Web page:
There’s incredible value in reactive, short-term thinking, planning and actions. But these alone obviously can’t be the basis of our business model.

4. Remember this is a performance business

I watch sports playoffs as well as pre-season preparation to see how teams in hyper-competitive spaces adjust to all the changes they face. Sometimes change is minor – adding and losing a few mid-value players. Sometimes it’s significant – such as the rebuild of the San Francisco 49ers in 2015.

In the NFL, regardless of what anyone tells me, I know only about 6 of the 32 teams are really considered contenders to win the Super Bowl at the beginning of any given season. Some teams are rebuilding while others making small tweaks. Some have money to spend on talent, others don’t.

We need to know where our team is, being honest about expectations for the year. We can then build around its core competencies constructively. Individual accountability is key. If our team members simply aren’t performing – or if they demonstrate behavioral issues – it’s our responsibility to help them. If they’re simply not going to generate more energy than they consume, then it’s time for them to move on. In those unfortunate instances, we need to make that happen before they take down our agency’s morale. We need to own this.

5. Live by tenets of success

Truth, integrity, kindness and responsibility – these are values that ultimately lead to genuine and long-lasting success. They are also values that attract other great people to one another.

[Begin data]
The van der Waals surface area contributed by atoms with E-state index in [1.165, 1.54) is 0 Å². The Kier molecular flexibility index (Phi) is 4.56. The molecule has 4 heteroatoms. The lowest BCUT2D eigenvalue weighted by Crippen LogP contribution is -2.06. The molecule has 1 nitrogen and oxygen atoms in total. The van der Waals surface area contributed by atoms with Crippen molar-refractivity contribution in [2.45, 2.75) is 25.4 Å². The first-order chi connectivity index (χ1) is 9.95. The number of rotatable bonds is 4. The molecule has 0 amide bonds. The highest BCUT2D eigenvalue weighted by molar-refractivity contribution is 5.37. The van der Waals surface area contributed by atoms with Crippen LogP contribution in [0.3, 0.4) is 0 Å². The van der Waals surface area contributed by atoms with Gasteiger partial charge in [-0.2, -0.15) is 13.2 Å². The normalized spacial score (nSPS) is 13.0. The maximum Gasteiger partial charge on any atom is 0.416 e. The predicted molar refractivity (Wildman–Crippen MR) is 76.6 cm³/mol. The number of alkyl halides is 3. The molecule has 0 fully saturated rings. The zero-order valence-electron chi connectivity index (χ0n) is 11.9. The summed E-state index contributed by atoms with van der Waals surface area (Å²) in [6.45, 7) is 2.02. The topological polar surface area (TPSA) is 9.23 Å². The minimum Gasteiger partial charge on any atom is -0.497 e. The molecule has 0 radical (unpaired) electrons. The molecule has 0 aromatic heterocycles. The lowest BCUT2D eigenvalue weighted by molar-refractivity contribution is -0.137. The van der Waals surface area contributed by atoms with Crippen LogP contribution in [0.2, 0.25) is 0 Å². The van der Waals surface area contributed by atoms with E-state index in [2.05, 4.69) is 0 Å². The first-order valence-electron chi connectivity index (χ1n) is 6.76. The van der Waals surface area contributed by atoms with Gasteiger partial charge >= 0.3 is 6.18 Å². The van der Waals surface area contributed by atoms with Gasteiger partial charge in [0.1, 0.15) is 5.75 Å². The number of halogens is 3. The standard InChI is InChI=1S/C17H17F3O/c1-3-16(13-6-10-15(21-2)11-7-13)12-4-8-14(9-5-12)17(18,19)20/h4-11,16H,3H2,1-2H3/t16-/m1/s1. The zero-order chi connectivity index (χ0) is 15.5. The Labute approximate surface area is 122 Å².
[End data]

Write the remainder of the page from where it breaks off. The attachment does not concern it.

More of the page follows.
It’s simple: We all know right from wrong, and neither our employees nor our clients want to work with bullshitters. So don’t be one. And don’t let fear of failure drive your business decisions.


Kensho Furuya, the legendary Aikido master, once said, “The warrior, like bamboo, is ever ready for action.” And as Bruce Lee continued “Notice that the stiffest tree is most easily cracked, while the bamboo or willow survives by bending with the wind.“

Agencies, like everything else in the universe, encounter continual change. With flexibility and adaptive strength, we can succeed.

Wheel in the sky keeps on turnin’ I don’t know where I’ll be tomorrow.

About the author:

Michael Polivka is a business leader and transformation specialist with a focus on human interaction, awareness, design and technology. He is the Principal of Operations at JUXT, a San Francisco based creative innovation agency and member of SoDA.